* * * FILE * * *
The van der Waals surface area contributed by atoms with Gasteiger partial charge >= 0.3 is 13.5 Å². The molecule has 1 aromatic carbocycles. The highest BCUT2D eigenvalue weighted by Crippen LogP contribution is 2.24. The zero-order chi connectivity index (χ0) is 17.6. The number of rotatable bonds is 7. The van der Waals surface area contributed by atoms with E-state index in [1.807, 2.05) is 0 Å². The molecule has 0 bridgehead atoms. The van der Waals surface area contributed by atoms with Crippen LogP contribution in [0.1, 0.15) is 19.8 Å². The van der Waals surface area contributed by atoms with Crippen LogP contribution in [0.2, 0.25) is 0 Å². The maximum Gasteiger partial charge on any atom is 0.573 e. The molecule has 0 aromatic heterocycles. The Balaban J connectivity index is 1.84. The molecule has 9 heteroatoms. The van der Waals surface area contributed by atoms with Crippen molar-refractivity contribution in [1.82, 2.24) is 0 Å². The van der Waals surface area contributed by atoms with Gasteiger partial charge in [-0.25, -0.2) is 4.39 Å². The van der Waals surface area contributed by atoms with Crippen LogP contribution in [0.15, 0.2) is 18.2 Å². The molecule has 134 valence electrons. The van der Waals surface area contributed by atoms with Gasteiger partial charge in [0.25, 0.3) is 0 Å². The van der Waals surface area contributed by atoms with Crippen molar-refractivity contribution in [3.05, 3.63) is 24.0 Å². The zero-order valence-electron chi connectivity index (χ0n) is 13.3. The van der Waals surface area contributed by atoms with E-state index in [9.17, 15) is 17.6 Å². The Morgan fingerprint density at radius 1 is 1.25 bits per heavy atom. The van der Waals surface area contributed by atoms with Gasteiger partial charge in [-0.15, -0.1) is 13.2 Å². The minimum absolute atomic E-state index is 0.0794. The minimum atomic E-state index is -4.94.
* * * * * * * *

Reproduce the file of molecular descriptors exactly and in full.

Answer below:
The van der Waals surface area contributed by atoms with Gasteiger partial charge >= 0.3 is 13.5 Å². The molecule has 1 aromatic carbocycles. The highest BCUT2D eigenvalue weighted by Crippen LogP contribution is 2.24. The zero-order chi connectivity index (χ0) is 17.6. The number of rotatable bonds is 7. The van der Waals surface area contributed by atoms with E-state index in [1.807, 2.05) is 0 Å². The molecule has 0 bridgehead atoms. The van der Waals surface area contributed by atoms with Crippen LogP contribution in [0.1, 0.15) is 19.8 Å². The van der Waals surface area contributed by atoms with Crippen LogP contribution in [0.2, 0.25) is 0 Å². The maximum Gasteiger partial charge on any atom is 0.573 e. The molecule has 0 aromatic heterocycles. The Balaban J connectivity index is 1.84. The molecule has 9 heteroatoms. The van der Waals surface area contributed by atoms with Crippen molar-refractivity contribution in [1.82, 2.24) is 0 Å². The van der Waals surface area contributed by atoms with Gasteiger partial charge in [-0.25, -0.2) is 4.39 Å². The van der Waals surface area contributed by atoms with Crippen LogP contribution in [0.15, 0.2) is 18.2 Å². The molecule has 134 valence electrons. The van der Waals surface area contributed by atoms with Gasteiger partial charge in [0.25, 0.3) is 0 Å². The van der Waals surface area contributed by atoms with Crippen molar-refractivity contribution in [3.05, 3.63) is 24.0 Å². The zero-order valence-electron chi connectivity index (χ0n) is 13.3. The van der Waals surface area contributed by atoms with E-state index in [9.17, 15) is 17.6 Å². The Morgan fingerprint density at radius 1 is 1.25 bits per heavy atom. The van der Waals surface area contributed by atoms with Gasteiger partial charge in [-0.15, -0.1) is 13.2 Å². The minimum absolute atomic E-state index is 0.0794. The minimum atomic E-state index is -4.94.